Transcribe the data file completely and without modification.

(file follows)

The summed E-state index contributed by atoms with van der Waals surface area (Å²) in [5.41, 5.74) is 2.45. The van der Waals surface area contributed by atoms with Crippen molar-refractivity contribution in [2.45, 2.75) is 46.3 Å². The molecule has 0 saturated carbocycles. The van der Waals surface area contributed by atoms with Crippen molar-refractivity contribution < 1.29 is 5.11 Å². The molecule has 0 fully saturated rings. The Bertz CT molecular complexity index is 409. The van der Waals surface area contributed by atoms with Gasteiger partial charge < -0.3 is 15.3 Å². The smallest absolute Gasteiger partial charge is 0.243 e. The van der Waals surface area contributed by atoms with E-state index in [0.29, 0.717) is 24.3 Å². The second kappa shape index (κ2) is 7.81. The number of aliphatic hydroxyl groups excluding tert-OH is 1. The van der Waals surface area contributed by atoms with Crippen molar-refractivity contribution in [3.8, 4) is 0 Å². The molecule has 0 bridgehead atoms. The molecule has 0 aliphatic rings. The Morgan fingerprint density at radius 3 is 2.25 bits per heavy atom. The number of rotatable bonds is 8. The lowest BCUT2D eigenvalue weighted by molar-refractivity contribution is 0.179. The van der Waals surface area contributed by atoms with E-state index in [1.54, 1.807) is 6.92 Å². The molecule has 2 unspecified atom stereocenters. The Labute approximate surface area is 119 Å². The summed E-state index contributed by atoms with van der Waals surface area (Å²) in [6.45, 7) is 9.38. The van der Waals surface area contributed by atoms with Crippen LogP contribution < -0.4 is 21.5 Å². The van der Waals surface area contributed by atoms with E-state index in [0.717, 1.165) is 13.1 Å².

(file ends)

The summed E-state index contributed by atoms with van der Waals surface area (Å²) in [5.41, 5.74) is 2.45. The van der Waals surface area contributed by atoms with Crippen molar-refractivity contribution in [2.45, 2.75) is 46.3 Å². The molecule has 0 saturated carbocycles. The van der Waals surface area contributed by atoms with Crippen molar-refractivity contribution < 1.29 is 5.11 Å². The molecule has 0 fully saturated rings. The Bertz CT molecular complexity index is 409. The van der Waals surface area contributed by atoms with Gasteiger partial charge < -0.3 is 15.3 Å². The smallest absolute Gasteiger partial charge is 0.243 e. The van der Waals surface area contributed by atoms with E-state index in [0.29, 0.717) is 24.3 Å². The second kappa shape index (κ2) is 7.81. The number of aliphatic hydroxyl groups excluding tert-OH is 1. The van der Waals surface area contributed by atoms with Crippen molar-refractivity contribution in [3.8, 4) is 0 Å². The molecule has 0 bridgehead atoms. The molecule has 0 aliphatic rings. The Morgan fingerprint density at radius 3 is 2.25 bits per heavy atom. The number of rotatable bonds is 8. The lowest BCUT2D eigenvalue weighted by molar-refractivity contribution is 0.179. The van der Waals surface area contributed by atoms with E-state index in [1.54, 1.807) is 6.92 Å². The molecule has 2 unspecified atom stereocenters. The Labute approximate surface area is 119 Å². The summed E-state index contributed by atoms with van der Waals surface area (Å²) in [6.45, 7) is 9.38. The van der Waals surface area contributed by atoms with Crippen LogP contribution < -0.4 is 21.5 Å². The van der Waals surface area contributed by atoms with E-state index in [0.717, 1.165) is 13.1 Å².